WRC

Tour de Corse: Ford leg two summary

Duval sets sights on victory for Ford in Corsica mountains Ford BP Rallye Sport drivers François Duval and Stéphane Prévot hold second position after a dramatic second leg of the Rallye de France - Tour de Corse today. The Belgian duo led...

Duval sets sights on victory for Ford in Corsica mountains

Ford BP Rallye Sport drivers François Duval and Stéphane Prévot hold second position after a dramatic second leg of the Rallye de France - Tour de Corse today. The Belgian duo led this 12th round of the FIA World Rally Championship for most of the day in their Ford Focus RS World Rally Car after a gripping battle for supremacy in conditions that were predictable only for their inconsistency.

Duval and Prévot will start tomorrow's final leg just 17.9sec behind Norwegian driver Petter Solberg as Duval chases the dual goal of becoming both the first Belgian driver and the youngest driver in history, at just 22, to win a world rally.

The Focus RS claimed another two stage victories from today's six asphalt speed tests which, at 190.00km, comprised one of the longest days of the season. Ford BP team-mates Markko Märtin and Michael Park were fastest through the opening special stage in their Castrol-backed car while Finns Mikko Hirvonen and Jarmo Lehtinen were quickest in the next in their M-Sport run Focus RS. It was 22-year-old Hirvonen's first stage victory on a world rally. Märtin lies 12th tonight after losing more than five minutes this morning by going off the road and breaking a wheel while Hirvonen lies 10th.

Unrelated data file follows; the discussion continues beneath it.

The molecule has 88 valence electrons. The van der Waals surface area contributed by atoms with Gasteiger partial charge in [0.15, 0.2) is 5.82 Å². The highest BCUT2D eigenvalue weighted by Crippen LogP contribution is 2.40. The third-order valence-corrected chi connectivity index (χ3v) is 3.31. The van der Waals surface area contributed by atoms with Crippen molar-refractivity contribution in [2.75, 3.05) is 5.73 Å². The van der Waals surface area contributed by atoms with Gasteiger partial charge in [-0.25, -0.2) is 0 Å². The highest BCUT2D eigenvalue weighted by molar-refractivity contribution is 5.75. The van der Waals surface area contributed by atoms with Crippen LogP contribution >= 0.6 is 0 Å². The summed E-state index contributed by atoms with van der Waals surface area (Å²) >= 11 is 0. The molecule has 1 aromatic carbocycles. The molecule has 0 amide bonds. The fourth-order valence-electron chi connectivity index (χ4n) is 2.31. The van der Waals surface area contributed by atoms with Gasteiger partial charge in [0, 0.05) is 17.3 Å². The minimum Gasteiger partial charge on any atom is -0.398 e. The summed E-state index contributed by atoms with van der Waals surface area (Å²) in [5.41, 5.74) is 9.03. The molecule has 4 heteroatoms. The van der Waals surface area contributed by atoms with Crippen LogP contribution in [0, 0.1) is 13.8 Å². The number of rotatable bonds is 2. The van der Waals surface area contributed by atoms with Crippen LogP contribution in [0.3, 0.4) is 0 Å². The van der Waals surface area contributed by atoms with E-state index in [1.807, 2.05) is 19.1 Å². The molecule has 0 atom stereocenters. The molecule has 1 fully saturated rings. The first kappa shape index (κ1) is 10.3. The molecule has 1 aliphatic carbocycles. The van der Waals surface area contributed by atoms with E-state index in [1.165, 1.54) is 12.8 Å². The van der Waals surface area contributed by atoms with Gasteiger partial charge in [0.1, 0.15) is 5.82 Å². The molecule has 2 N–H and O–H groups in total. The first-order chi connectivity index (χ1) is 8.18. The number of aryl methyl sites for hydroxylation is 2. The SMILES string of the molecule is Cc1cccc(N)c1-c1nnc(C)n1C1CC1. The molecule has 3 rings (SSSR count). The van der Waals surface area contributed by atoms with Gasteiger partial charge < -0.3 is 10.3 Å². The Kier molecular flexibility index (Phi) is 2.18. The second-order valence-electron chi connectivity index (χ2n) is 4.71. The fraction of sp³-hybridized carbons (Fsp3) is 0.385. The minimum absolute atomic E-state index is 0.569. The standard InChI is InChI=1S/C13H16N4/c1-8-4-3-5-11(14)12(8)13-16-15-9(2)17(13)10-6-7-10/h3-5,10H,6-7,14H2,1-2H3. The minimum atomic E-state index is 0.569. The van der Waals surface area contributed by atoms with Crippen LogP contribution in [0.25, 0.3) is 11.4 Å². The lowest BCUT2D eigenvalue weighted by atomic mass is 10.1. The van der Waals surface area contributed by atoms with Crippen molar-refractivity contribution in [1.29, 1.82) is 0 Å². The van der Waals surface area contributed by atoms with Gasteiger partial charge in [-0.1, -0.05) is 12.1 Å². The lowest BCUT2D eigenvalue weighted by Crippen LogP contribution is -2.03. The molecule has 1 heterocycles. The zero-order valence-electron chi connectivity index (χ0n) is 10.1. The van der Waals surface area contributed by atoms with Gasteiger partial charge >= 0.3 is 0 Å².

The Corsican mountains are notorious for unpredictable and constantly changing weather. Today blue skies and sunshine frequently gave way to black clouds and rain and trying to predict conditions in the mountains from the service park on the coast at Ajaccio was extremely difficult. It made tyre selection incredibly hard, especially when decisions had to be made in the service park for tests that did not start for almost two hours. Added to the challenge was that drivers cutting corners in the morning dragged dirt and gravel onto the roads, making them slippery in the afternoon when the tests were repeated.

Duval, second overnight, slipped to third on the opening stage but took the lead on the next test when both Märtin and rally leader Sebastien Loeb went off the road. Ironically, on the very stage in which he gained the lead, Duval dropped 15 seconds when he stalled the engine of his Focus RS at the start.

His car never missed a beat and Duval remained at the front from a hard-charging Solberg until the final stage when a poor tyre choice cost time. "We chose intermediate rubber with extra cuts for rain but it stayed dry and we should have used standard intermediate tyres," said Duval. "It was damp rather than wet, with no standing water but it proves just how difficult it is to predict the weather in the mountains. But I'm happy because it has been another good day. If the weather stays damp and wet tomorrow we'll struggle to catch Petter. But it seems as though it may be dry and that would be good for us because Michelin's tyres are the strongest in those conditions. Everything is possible."